.Race for Santa Cruz County Judge Heats Up

After filing a statement of intent to run in the 2020 election, defense attorney Annrae Angel spun around in the county elections department’s lobby.

Angel looked to the supporters and journalists waiting to hear her speak and made her pitch to serve as a judge on the Santa Cruz County Superior Court. The most important thing for judges to do, she said, is to show integrity, so they can earn the community’s trust. Without that trust, said Angel, the fabric of the community can start to unravel.

“When there’s a problem, it has to be addressed,” she said. “Santa Cruz County deserves to have judges that will rule with integrity and treat people with respect—because otherwise, how do you trust the courts?”

Angel didn’t mention her opponent by name, or even answer questions about why she’s running against Judge Ariadne “Ari” Symons. But in light of a public censure handed down to Symons last spring from the Commission on Judicial Performance, the subtext was clear. 

Angel’s colleague Lisa McCamey, who showed up in support, was more explicit in referencing the commission’s decision. Among its findings, a report from the oversight body found that, in an attempt to get out of a ticket for running a red light, Symons used her connections at the court, worked the system and had her husband lie under penalty of perjury to try and make it disappear.

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“We deserve a judge with high ethical standards, not someone who’s going to fix a ticket,” says Lisa McCamey, a local attorney who won’t let Symons hear her cases, because she believes the judge has shown bias against her.

A June story in the Santa Cruz Sentinel traced Symons’ checkered reputation back to 1991, when she was an Orange County prosecutor and was reportedly accused of lying in a child molestation case. McCamey stressed that even with Symons’ personal attorney handling negotiations with the committee, the body still handed down the most severe punishment possible short of removing her from the bench.

In issuing its decision, the commission indicated that it factored in two prior disciplinary actions directed at Symons in the past seven years. One of those happened three years ago, when Symons received a private admonishment for a few violations, including criticizing the transient population and disclosing confidential information. Given that the admonishment is private, both its genesis and specific details are unclear. But it may refer to a 2013 Public Safety Task Force meeting, when Symons called Santa Cruz a “magnet” for homeless people and criminals looking to break the law.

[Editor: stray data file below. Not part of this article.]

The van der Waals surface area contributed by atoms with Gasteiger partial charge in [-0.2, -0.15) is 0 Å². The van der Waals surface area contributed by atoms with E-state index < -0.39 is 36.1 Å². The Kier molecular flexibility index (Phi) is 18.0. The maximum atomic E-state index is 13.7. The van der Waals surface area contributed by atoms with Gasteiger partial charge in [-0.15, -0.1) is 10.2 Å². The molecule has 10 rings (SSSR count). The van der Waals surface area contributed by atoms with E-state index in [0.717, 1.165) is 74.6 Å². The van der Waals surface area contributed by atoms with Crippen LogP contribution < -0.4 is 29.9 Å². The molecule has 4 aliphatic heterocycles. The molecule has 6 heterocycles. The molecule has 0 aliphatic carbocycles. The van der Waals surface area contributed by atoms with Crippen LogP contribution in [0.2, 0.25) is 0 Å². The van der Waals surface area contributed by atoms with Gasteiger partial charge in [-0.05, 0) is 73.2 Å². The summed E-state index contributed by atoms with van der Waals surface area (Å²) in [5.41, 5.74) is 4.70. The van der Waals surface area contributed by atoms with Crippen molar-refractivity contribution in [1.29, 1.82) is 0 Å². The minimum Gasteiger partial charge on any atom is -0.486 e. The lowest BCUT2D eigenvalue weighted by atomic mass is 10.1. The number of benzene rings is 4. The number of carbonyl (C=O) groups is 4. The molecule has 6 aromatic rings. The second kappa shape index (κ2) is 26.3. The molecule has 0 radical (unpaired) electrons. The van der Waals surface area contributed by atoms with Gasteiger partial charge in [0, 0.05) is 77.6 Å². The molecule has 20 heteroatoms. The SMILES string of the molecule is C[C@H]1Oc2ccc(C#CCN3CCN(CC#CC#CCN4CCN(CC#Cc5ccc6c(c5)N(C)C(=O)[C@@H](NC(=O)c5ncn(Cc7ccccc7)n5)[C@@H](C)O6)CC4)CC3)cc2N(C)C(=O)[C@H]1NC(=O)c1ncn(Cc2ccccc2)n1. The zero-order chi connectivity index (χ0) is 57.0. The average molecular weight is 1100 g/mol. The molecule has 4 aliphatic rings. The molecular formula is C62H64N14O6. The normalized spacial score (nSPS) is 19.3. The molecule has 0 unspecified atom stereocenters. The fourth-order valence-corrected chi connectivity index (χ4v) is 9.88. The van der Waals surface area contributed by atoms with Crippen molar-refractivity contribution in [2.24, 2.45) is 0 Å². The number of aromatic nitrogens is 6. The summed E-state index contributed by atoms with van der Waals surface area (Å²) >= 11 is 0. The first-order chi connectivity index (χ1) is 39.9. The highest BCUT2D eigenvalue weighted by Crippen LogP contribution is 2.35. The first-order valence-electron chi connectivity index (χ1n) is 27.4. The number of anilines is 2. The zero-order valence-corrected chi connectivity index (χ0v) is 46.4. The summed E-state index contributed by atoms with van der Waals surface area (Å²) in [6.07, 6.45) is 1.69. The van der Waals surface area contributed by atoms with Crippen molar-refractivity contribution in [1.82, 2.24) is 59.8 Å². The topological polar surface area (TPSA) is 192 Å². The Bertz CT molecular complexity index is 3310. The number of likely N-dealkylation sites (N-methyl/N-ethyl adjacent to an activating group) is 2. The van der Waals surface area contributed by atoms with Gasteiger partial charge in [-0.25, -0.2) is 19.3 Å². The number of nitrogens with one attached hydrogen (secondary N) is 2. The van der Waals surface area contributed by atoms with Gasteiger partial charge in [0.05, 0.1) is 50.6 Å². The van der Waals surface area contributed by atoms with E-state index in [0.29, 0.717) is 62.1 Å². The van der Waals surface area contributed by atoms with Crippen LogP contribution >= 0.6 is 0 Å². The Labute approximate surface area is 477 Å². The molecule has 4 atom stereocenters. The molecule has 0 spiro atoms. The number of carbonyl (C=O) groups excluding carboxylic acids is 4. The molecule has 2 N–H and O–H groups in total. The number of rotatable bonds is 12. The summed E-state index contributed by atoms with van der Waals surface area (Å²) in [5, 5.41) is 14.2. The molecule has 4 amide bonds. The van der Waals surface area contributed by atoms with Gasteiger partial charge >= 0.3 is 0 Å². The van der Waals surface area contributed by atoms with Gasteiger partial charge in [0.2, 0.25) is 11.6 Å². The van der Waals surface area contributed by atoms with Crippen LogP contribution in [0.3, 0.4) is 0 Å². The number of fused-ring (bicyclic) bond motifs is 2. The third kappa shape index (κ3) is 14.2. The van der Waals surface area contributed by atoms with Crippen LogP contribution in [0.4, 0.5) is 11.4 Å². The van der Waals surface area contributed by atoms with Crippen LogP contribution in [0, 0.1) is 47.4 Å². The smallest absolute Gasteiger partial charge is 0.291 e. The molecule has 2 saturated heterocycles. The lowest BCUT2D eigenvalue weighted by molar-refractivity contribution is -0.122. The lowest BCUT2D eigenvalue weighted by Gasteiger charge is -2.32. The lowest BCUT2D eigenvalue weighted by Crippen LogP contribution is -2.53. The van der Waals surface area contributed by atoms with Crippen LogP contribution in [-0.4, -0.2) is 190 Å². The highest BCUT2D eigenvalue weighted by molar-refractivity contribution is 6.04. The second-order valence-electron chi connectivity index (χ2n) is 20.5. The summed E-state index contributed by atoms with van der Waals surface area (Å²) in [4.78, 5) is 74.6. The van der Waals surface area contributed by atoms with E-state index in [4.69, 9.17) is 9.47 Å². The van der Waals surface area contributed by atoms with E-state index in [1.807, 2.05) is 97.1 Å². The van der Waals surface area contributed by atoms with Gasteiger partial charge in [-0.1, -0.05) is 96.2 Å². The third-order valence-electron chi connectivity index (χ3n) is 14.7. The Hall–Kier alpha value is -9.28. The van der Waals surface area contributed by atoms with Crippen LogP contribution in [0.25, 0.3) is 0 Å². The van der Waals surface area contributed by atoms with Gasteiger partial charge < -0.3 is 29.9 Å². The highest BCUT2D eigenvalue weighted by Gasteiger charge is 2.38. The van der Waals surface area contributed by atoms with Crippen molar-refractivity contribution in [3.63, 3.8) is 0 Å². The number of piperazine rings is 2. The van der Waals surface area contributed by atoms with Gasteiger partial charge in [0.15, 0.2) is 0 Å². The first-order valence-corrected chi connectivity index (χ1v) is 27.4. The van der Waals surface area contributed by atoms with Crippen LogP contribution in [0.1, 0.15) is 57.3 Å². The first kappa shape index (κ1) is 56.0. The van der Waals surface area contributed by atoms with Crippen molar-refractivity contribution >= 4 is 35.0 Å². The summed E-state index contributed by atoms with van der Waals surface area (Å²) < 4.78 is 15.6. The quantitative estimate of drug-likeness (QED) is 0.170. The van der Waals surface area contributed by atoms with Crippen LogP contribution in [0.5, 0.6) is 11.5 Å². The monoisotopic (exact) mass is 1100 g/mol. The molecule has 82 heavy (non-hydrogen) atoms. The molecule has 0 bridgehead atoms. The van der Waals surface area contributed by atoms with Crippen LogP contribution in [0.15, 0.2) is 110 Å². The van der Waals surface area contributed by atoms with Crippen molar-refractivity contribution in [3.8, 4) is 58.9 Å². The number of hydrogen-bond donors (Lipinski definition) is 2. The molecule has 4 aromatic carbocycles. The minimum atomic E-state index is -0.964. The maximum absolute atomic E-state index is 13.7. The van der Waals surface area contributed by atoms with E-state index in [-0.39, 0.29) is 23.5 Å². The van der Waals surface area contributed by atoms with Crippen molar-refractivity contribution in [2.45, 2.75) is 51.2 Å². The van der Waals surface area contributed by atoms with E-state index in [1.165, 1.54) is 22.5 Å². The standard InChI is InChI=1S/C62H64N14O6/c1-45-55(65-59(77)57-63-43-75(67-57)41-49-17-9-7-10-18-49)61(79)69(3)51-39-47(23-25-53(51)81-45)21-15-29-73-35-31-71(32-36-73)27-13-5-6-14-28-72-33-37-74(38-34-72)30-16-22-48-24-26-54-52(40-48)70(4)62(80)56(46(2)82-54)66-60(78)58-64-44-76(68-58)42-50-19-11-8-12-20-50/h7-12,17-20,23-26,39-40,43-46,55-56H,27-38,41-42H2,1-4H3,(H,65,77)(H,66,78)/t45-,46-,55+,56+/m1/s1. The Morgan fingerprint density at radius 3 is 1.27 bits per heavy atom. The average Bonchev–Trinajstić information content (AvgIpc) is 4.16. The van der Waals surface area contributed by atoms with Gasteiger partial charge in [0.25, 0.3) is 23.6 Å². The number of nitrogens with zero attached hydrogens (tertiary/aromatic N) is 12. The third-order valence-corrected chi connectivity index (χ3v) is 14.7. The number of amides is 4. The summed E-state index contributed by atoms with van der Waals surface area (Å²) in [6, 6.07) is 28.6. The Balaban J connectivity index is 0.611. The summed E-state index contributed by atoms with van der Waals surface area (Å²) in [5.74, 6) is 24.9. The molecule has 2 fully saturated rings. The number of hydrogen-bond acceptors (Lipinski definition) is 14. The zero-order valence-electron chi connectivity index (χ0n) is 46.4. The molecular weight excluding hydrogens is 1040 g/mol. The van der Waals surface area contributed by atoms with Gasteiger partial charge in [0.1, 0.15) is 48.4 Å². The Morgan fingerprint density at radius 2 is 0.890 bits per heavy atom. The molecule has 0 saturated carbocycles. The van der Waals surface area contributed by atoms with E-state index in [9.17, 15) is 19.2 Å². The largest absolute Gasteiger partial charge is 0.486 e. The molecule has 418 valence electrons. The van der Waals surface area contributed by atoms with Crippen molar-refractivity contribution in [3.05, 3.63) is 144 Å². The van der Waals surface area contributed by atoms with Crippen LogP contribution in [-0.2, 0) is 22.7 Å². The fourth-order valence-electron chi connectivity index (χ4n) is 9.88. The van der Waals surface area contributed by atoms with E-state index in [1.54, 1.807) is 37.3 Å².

In a statement issued yesterday, Symons says she’s “proud” of her work and views herself as a “tough but fair” judge.

Many supporters are sticking by Symons’ side. After the censure this past spring, Symons released a response signed by 45 supporting politicians, legal officials, law enforcement representatives, and community leaders. Signees included former Congressmember Sam Farr, former state Assemblymember Fred Keeley, Santa Cruz Mayor Martine Watkins, and three county supervisors. 

One of those who signed on was family attorney Vicki Parry, who says she was blown away by the four years that Symons spent in family court. Parry says many judges struggle with the complicated transition to an entirely different legal framework, but not Symons. “She was super bright, well-researched, and I appreciated all the time she took in not only learning a new kind of law, but also for being sensitive about the difficult situation it is for the litigants,” Parry says, noting that some litigants will have their kids taken away in the process.

Before walking into Symons’ courtroom for the first time, Parry remembers feeling nervous, because she’d heard whispers about the judge’s supposedly poor reputation. Parry isn’t sure where those murmurs came from, but says that word can travel quickly in a small legal community like Santa Cruz County’s, and she’s found rumors about local justices to often be incorrect.


Angel and Symons are the only two candidates who’ve announced bids so far for the 2020 race. 

If a candidate gets more than half the total votes in the March 3 primary, that candidate will be elected outright. If no candidate reaches the 50% voter threshold, the top two candidates will advance to a runoff in the general election the following November.

Angel already has some campaign experience. She ran for judge once before, five years ago in Santa Clara County, where she finished in third place in a primary election. Symons was first elected in 2008.

In general, Angel said that she doesn’t mind a tough judge, and she knows that she won’t win every case. As a criminal defense attorney, she often ends up losing, she says. But her favorite judges, Angel said, are the ones that listen to what she’s saying and take everyone’s points of view into account. That is the way she would preside if given the opportunity, she said.

“Every person who comes before me will be treated with respect, will be listened to, will not be ridiculed, will not be put down,” she said. “I will listen to what they have to say. I will apply the law, and I will do what I am guided to do as the right thing.”


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